609799-22-6 [RN]
Hetlioz [Trade name]
N-{[(1R,2R)-2-(2,3-Dihydro-1-benzofuran-4-yl)cyclopropyl]methyl}propanamide [ACD/IUPAC Name]
Propanamide, N-[[(1R,2R)-2-(2,3-dihydro-4-benzofuranyl)cyclopropyl]methyl]- [ACD/Index Name]

609799-22-6 cas, BMS-214778; VEC-162, ATC:N05CH03

  • Use:Treatment of sleep disorder; Melatonin receptor agonist
  • (1R,2R)-N-[2-(2,3-dihydrobenzofuran-4-yl)cyclopropylmethyl]propanamide
  • Formula:C15H19NO2, MW:245.3 g/mol
  • Hetlioz Vanda Pharmaceuticals, 2014

Approved fda 2014


Tasimelteon is a white to off-white crystalline powder, it is non hygroscopic, soluble in water across relevant pH values and freely soluble in alcohols, cyclohexane, and acetonitrile. Conducted in vivo studies demonstrate that tasimelteon is highly permeable substance. Photostability testing and testing on stress conditions demonstrated that the active substance degrades in light.

Tasimelteon exhibits stereoisomerism due to the presence of two chiral centres. Active substance is manufactured as a single, trans-1R,2R isomer. Enantiomeric purity is controlled routinely during manufacture of active substance intermediates by chiral HPLC/specific optical rotation and additionally controlled in the active substance. Stability data indicates tasimelteon is isomerically stable.

Polymorphism has been observed in polymorphic screening studies for tasimelteon and two forms have been identified. The thermodynamically more stable form has been chosen for development and the manufacturing process consistently yields active substance of single, desired polymorphic form. It was demonstrated that milling of the active substance does not affect polymorphic form. Polymorphism is additionally controlled in active substance release and shelf-life specifications using X-ray powder diffraction analysis.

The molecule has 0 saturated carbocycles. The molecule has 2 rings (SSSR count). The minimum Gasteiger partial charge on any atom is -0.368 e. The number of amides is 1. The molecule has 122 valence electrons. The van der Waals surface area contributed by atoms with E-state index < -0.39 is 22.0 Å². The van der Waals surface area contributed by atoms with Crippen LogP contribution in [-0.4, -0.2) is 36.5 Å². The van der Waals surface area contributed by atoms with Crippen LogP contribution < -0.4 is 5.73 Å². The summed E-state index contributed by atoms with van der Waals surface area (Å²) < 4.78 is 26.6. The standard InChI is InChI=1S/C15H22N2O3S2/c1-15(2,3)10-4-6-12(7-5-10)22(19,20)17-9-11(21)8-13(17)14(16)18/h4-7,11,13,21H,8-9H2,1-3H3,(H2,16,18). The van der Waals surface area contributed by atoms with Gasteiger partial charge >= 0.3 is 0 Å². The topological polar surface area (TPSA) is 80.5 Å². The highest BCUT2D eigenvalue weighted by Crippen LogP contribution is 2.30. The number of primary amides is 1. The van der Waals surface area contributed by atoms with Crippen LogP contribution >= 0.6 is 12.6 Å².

Tasimelteon is synthesized in nine main steps using linear synthesis and using commercially available well-defined starting materials with acceptable specifications. Three intermediates are isolated for control of active substance quality including stereochemical control. The active substance is isolated by slow recrystallisation or precipitation of tasimelteon from an ethanol/water mixture which ensures the formation of desired polymorphic form. Up to two additional, optional recrystallisations may be performed for unmilled tasimelteon to ensure that milled tasimelteon active substance is of high purity. Seed crystals complying with active substance specifications can be used optionally. Active substance is jet milled (micronised) to reduce and control particle size, which is critical in finished product performance with regards to content uniformity and dissolution…….